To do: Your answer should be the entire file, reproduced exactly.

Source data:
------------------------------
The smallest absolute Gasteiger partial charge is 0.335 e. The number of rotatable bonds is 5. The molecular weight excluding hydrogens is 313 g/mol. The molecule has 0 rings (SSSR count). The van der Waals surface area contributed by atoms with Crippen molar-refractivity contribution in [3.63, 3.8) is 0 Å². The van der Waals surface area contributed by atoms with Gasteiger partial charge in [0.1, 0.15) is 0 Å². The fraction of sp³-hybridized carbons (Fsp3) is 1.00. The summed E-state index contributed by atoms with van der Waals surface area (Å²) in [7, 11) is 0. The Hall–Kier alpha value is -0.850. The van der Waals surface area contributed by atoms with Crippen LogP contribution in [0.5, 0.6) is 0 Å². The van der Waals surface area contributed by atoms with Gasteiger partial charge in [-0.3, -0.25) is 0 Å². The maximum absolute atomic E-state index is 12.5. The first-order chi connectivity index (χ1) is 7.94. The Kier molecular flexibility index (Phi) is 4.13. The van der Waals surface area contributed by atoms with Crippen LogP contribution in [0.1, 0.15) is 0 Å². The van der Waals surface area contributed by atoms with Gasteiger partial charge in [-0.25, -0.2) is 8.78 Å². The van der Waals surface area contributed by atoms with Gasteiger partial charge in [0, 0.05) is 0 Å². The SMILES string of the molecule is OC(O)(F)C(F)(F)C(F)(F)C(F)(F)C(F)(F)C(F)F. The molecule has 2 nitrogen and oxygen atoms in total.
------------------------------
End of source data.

The smallest absolute Gasteiger partial charge is 0.335 e. The number of rotatable bonds is 5. The molecular weight excluding hydrogens is 313 g/mol. The molecule has 0 rings (SSSR count). The van der Waals surface area contributed by atoms with Crippen molar-refractivity contribution in [3.63, 3.8) is 0 Å². The van der Waals surface area contributed by atoms with Gasteiger partial charge in [0.1, 0.15) is 0 Å². The fraction of sp³-hybridized carbons (Fsp3) is 1.00. The summed E-state index contributed by atoms with van der Waals surface area (Å²) in [7, 11) is 0. The Hall–Kier alpha value is -0.850. The van der Waals surface area contributed by atoms with Crippen LogP contribution in [0.5, 0.6) is 0 Å². The van der Waals surface area contributed by atoms with Gasteiger partial charge in [-0.3, -0.25) is 0 Å². The maximum absolute atomic E-state index is 12.5. The first-order chi connectivity index (χ1) is 7.94. The Kier molecular flexibility index (Phi) is 4.13. The van der Waals surface area contributed by atoms with Crippen LogP contribution in [0.1, 0.15) is 0 Å². The van der Waals surface area contributed by atoms with Gasteiger partial charge in [-0.25, -0.2) is 8.78 Å². The van der Waals surface area contributed by atoms with Gasteiger partial charge in [0, 0.05) is 0 Å². The SMILES string of the molecule is OC(O)(F)C(F)(F)C(F)(F)C(F)(F)C(F)(F)C(F)F. The molecule has 2 nitrogen and oxygen atoms in total.